New Day Dawning

Those Philly boo birds: Oh where, oh where have they gone? — Ron Costello

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Papelbon Wants to Win

Grady Sizmore — will he be joining the Phillies soon?

Grady Sizmore — will he be joining the Phillies soon?

This morning’s Inquirer quoted Jonathon Papelbon and the paper came to the conclusion that he wants to leave and play for a contender — not a team ten games out.

I read the quotes several times and came to a different conclusion: Papelbon was giving Junior a message: The season isn’t over yet.

Okay, here’s what he said: “Some guys want to stay on a losing team? That’s mind-boggling to me. I think it’s a no brainer.

“You know, I came here for a reasonand I say that because I’m with a group of guys in the bullpen that can do very special things in the future. I’ve been waiting for that, you know what I mean?

“We are finally with our bullpen. So that aspect of it would kind of stink to leave. But at the same time, winning is the cure-all of cure-alls.”

I think he’s saying what I’ve been saying all season: The club needs one or two players to get back in this thing.

Is Dom Brown ready to lead?

Is Dom Brown ready to lead?

Ten games back — lots of  clubs come back from ten games back. It’s not impossible and this team has good players.

Like Papelbon and he’s tired of losing!

Grady Sizemore, hitting .289 at Lehigh Valley, is one. Darin Ruf , on his way back from the DL — could be two. Perhaps a trade here and there before the deadline could shore up this team for a second half run.

Can he have a great second half? Utley is finding his stroke.

Can he have a great second half? Utley is finding his stroke.

Then Dom Brown comes alive to be the Dom Brown he was last May. Wouldn’t that be nice?

Utley goes on a tear.

Howard finds his power stroke.

Lee returns healthy and strong.

Chooch comes back and has a strong second half.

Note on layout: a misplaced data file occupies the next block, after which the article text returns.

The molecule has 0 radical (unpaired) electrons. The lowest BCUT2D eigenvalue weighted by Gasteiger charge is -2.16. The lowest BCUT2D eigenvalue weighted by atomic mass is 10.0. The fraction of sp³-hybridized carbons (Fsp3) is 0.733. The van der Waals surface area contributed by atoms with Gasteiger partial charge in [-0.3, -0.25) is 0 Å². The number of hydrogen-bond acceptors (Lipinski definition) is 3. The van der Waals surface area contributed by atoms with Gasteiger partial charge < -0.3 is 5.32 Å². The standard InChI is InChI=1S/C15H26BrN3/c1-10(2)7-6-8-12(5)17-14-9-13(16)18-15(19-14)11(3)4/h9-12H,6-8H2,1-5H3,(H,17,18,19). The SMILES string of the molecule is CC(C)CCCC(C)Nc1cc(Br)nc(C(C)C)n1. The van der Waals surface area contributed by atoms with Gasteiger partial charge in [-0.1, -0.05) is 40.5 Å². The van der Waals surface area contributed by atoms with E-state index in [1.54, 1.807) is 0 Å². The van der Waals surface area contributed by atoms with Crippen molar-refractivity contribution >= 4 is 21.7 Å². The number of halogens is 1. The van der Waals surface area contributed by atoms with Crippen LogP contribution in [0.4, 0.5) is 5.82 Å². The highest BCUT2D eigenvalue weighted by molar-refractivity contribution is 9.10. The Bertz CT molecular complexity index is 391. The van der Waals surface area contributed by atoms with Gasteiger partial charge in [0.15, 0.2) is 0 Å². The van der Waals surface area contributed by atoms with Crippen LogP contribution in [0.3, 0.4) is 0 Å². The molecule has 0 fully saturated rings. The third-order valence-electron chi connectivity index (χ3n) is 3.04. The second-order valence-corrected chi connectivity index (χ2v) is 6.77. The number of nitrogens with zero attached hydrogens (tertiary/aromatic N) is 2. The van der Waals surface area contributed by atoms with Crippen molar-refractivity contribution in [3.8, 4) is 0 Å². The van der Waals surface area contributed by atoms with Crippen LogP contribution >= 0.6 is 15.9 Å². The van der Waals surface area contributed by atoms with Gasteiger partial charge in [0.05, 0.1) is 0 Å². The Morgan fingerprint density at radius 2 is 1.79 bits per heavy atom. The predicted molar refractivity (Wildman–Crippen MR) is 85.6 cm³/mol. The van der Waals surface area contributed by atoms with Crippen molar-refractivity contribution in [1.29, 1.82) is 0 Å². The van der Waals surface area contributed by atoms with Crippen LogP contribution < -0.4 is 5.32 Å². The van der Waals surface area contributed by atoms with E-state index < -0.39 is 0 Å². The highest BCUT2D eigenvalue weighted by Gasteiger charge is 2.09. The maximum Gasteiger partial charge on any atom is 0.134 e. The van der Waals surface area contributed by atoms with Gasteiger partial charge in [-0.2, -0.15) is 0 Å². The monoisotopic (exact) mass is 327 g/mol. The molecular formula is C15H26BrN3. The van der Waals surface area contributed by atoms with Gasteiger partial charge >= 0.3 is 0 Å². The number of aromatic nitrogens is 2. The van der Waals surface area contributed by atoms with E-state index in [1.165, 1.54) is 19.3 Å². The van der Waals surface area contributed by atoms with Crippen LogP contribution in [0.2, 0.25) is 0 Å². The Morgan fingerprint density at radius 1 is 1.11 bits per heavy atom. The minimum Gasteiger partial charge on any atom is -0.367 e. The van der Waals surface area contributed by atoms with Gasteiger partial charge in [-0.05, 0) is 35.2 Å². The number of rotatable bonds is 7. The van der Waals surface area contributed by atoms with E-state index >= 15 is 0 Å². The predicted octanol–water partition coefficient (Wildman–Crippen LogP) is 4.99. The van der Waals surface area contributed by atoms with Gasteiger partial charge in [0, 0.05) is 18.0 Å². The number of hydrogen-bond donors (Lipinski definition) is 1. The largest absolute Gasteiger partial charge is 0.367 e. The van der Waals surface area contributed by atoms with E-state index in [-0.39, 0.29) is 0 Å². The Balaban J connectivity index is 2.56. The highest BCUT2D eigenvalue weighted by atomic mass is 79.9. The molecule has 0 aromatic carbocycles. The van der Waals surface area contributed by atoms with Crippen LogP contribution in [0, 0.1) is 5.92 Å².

Am I dreaming?

Ron, wake up, wake up!

Lookit, anything’s possible. You know, the mother of all cure-alls.

Note: Got lots of comments about my thoughts on firing Sandberg. Most said Amaro is the one who should be fired, not Sandberg.

Comments to:

Mr. Terry has a new post and Dr. Seuss doesn’t  mind!

New blog: Mr. Ron’s Neighborhood.

See Ron’s first book.

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Papelbon Watched Bastardo Melt Down From the Bullpen

With a 4-1 lead, Bastardo, not Papelbon closed in the ninth.

With a 4-1 lead, Bastardo, not Papelbon closed in the ninth.

Who’s running this team?

Ready to sweep the Mets on Mother’s Day Sunday, the Phillies rolled into the ninth up 4-1.

If you’re Sandberg who do you bring in to close and sweep the series, sending the club back to Philly at .500?

A no brainer, Papelbon.

Not so fast. Sandberg brought in Bastardo.

It was a disgrace — and I bet after the game there was some grumbling in the Phillies’ clubhouse.

Why was it a disgrace? Because Papelbon was “resting” in the bullpen.

Papelbon closed both Friday and Saturday against the Mets.

Friday night he threw seven pitches.

Didn't Sandberg have the cojones to tell Sandberg to close?

Didn’t Sandberg have the gear to make Papelbon close?

Saturday night he threw 14 pitches. That’s 21 pitches if math isn’t your strong point.

Of course, he warmed up before both appearances, throwing what? Maybe 50–60 pitches at variable speeds? Thirty hard? But warm up throws are no where near the intensity as live game action.

Usually, in warm ups, they get loose and ready to go in.

The Phillies said Papelbon was tuckered out from throwing 21 pitches in two night games. He needed to rest — wait, rest? With two off days this week — Monday and Thursday —and another off day the following Monday?

In the 9th, Utley went to the mound to tell Bastardo to not pitch around Abreu.

In the 9th, Utley went to the mound to tell Hernandez to not pitch around Abreu.

That’s three days off over the next eight games.

He had to rest?

But in the same game, after Barstardo’s melt down, Sandberg brought in Roberto Hernandez — a starter who threw 99 pitches against the Mets on Friday.

So here’s the thing.

Just how did Sandberg approach the two pitchers? And, was money a factor?

Hamels threw 133 pitches to Papelbon's 21.

Hamels threw 133 pitches to Papelbon’s 21.

Papelbon is paid $13 million, Hernandez, $4.5 million.

Or didn’t Sandberg have the squeekers to tell Papelbon, “You’re closing.”

I’m starting to wonder.

Can he save this club?

Can he save this club?

One more thing.

In the ninth, when pinch hitter Bobby Abreu came to the plate.

Chase Utley went to the mound and told Hernandez not to pitch around Abreu.

Where was pitching coach Bob McClure? Where was Sandberg?

Utley, the second baseman, made the decision to pitch to Abreu?

Who’s running this team?